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In some remote Northern Territory communities nearly all households, 91 per cent, experienced a disconnection from electricity during the 2018-19 financial year, according to a new study led by The Australian National University (ANU).
The researchers warn that pre-paid power arrangements are putting already disadvantaged Australians at risk, particularly as they lose power on dangerously hot days.
The data, taken from smart meters for 3,300 households in 28 remote Indigenous communities, shows almost three quarters of households, 74 per cent, using prepaid electricity meters had their household power disconnected more than 10 times.
The report authors suggest the figures are an “underestimate” as there are many more households using prepayment metering than those represented in the study.
“Remote Indigenous communities suffer severe energy insecurity, which worsens during extreme temperatures. These households are more likely to experience disconnection from electricity on very hot or very cold days,” report author Dr Thomas Longden said.
“The impact is greatest in the central dry grassland climate zone, which is located in central Australia and experiences both cold nights during winter and hot days during summer. These temperature-related disconnections are driven by an increase in electricity used to heat and cool homes.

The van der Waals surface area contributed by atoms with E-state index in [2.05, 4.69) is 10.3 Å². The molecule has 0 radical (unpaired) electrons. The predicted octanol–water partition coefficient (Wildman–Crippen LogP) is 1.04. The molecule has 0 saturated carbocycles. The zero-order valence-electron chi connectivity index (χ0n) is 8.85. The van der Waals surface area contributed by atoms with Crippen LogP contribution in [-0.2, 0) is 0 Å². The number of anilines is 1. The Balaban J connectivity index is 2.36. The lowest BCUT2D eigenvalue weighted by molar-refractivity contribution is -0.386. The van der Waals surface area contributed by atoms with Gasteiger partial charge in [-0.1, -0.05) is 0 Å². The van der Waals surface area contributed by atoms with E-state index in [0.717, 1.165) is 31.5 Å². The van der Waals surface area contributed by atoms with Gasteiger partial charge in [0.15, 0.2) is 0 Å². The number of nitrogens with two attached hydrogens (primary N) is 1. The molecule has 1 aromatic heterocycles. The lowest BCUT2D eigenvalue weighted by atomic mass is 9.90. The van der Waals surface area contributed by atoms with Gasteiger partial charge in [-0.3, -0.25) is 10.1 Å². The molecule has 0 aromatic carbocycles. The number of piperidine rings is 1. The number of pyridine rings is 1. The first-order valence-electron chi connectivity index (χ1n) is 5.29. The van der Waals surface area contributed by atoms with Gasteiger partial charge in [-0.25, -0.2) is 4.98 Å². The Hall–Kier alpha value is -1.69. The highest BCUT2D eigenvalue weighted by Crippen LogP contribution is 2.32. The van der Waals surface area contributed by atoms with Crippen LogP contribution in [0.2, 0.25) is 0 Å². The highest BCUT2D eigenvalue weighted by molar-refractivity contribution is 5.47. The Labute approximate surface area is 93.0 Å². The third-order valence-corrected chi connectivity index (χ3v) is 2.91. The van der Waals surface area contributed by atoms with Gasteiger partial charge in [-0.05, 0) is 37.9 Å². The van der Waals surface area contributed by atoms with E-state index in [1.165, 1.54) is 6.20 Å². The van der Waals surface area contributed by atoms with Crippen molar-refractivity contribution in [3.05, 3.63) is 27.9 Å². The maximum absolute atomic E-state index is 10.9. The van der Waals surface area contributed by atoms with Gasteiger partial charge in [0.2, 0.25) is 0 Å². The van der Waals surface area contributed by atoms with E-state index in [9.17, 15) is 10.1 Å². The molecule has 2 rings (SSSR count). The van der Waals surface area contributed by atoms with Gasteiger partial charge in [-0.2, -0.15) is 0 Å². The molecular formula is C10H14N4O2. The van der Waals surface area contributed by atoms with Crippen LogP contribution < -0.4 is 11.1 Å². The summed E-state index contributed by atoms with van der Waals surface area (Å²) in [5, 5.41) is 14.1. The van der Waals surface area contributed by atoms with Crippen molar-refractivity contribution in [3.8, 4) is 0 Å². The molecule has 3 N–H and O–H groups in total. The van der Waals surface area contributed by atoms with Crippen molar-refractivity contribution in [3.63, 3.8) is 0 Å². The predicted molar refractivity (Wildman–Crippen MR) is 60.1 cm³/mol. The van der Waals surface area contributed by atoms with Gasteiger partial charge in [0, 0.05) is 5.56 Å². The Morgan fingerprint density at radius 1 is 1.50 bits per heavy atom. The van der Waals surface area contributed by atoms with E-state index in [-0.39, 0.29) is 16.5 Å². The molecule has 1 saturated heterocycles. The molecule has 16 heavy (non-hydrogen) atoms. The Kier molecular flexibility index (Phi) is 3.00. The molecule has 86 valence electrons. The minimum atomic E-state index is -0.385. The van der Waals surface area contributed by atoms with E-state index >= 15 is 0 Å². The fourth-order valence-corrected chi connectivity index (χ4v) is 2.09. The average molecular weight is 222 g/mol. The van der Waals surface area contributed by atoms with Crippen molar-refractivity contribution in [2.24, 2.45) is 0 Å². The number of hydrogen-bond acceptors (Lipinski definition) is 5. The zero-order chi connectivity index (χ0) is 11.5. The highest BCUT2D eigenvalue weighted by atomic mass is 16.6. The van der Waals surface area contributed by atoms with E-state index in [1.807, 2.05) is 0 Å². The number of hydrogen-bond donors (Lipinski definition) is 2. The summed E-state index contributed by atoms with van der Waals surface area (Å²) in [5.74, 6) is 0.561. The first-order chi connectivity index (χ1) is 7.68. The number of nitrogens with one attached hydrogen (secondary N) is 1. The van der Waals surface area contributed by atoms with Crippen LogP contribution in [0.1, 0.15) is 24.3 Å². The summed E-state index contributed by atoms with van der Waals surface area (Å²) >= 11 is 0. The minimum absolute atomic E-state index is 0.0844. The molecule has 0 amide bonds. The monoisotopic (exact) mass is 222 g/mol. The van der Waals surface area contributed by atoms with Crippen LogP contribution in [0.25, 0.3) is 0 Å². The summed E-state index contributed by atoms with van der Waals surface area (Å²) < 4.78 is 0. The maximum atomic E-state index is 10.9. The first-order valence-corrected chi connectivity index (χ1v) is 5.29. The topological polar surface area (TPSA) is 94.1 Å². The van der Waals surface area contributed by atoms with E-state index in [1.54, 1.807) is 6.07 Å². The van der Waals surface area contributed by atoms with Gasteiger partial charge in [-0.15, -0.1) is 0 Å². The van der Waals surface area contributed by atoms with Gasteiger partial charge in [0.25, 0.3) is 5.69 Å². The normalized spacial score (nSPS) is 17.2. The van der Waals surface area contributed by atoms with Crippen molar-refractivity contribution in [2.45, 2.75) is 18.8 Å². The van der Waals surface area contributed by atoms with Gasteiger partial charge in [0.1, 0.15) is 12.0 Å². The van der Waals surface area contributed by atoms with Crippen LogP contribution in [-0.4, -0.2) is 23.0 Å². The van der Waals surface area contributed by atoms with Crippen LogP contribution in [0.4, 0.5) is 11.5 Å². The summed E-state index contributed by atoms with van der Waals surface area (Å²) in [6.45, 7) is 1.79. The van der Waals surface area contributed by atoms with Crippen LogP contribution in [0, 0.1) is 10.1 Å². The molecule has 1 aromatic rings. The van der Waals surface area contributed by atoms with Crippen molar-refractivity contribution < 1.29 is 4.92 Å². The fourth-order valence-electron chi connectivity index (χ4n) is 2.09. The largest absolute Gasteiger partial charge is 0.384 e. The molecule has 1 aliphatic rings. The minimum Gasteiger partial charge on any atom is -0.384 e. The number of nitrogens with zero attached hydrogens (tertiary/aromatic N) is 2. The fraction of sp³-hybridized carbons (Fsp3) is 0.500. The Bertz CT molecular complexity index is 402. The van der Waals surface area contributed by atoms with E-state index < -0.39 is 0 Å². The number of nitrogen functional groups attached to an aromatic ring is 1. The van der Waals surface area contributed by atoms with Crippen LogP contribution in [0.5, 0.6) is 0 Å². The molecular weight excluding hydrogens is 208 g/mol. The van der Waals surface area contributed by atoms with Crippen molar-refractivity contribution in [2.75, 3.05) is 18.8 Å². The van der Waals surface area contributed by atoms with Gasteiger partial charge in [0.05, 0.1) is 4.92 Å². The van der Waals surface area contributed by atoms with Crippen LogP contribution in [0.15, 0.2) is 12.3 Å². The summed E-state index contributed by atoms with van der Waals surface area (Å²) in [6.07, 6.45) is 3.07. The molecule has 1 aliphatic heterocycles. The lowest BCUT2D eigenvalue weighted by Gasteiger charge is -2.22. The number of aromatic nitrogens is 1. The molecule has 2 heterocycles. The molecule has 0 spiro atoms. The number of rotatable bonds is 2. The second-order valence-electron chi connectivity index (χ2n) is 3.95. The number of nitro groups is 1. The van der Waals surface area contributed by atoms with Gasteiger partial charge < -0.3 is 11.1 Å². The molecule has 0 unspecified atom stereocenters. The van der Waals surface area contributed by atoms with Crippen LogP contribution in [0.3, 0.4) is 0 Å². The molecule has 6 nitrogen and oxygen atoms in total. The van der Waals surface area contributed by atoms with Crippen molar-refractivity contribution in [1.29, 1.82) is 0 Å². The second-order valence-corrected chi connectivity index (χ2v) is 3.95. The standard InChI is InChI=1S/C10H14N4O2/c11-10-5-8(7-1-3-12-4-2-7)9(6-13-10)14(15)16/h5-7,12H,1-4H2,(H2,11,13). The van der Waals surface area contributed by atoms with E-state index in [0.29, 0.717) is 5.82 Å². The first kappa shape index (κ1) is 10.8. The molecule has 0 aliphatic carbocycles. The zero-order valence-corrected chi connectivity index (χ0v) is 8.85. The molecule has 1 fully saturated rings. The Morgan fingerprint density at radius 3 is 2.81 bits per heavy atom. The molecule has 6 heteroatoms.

“Remote communities are not covered by the policy protections that the vast majority of Australians enjoy.”
The study, published in Nature Energy, shows households with high electricity use located in the central climate zones of Australia had a one-in-three chance of a same-day disconnection on very hot or very cold days.
“With prepayment, once credit runs out this disconnects the whole household from electricity supply, which can compromise the functioning of the home. We found that almost all households faced disconnection and the rates of disconnection are higher during either extreme temperatures,” Dr Longden said.
Co-author Dr Simon Quilty, an ANU researcher based in central Australia, said the power cuts are “punishing Indigenous communities” as they face climate change and a global pandemic.
“Energy poverty amplifies poor health in remote communities, and this runs hand-in-hand with very poor quality housing,” Dr Quilty said.
“In extreme weather, these houses regularly become dangerously hot. On an extremely hot Northern Territory day, the electricity is more likely to go off. As the inside temperature rises, air conditioners don’t work, food and medicines in fridges spoil, families can’t do their washing, and people crowd into other houses where the power is still on.
“These communities are facing the failure of policy around the collision of climate change and energy regulation. It’s dangerous for Indigenous communities.”
The researchers suggest a broad suite of related policy responses is required to reduce the frequency, duration and negative effects of disconnection from electricity for remote-living Indigenous residents.
“This situation needs to change, and Indigenous communities need to be involved as the leaders of what these changes look like,” Dr Quilty said.
Indigenous report co-author Norman Frank Jupurrurla, from Julalikari Council Aboriginal Corporation, said: “People are still living rough, houses are hot in summer with no insulation and burning like an oven, and in winter they are freezing like a fridge.”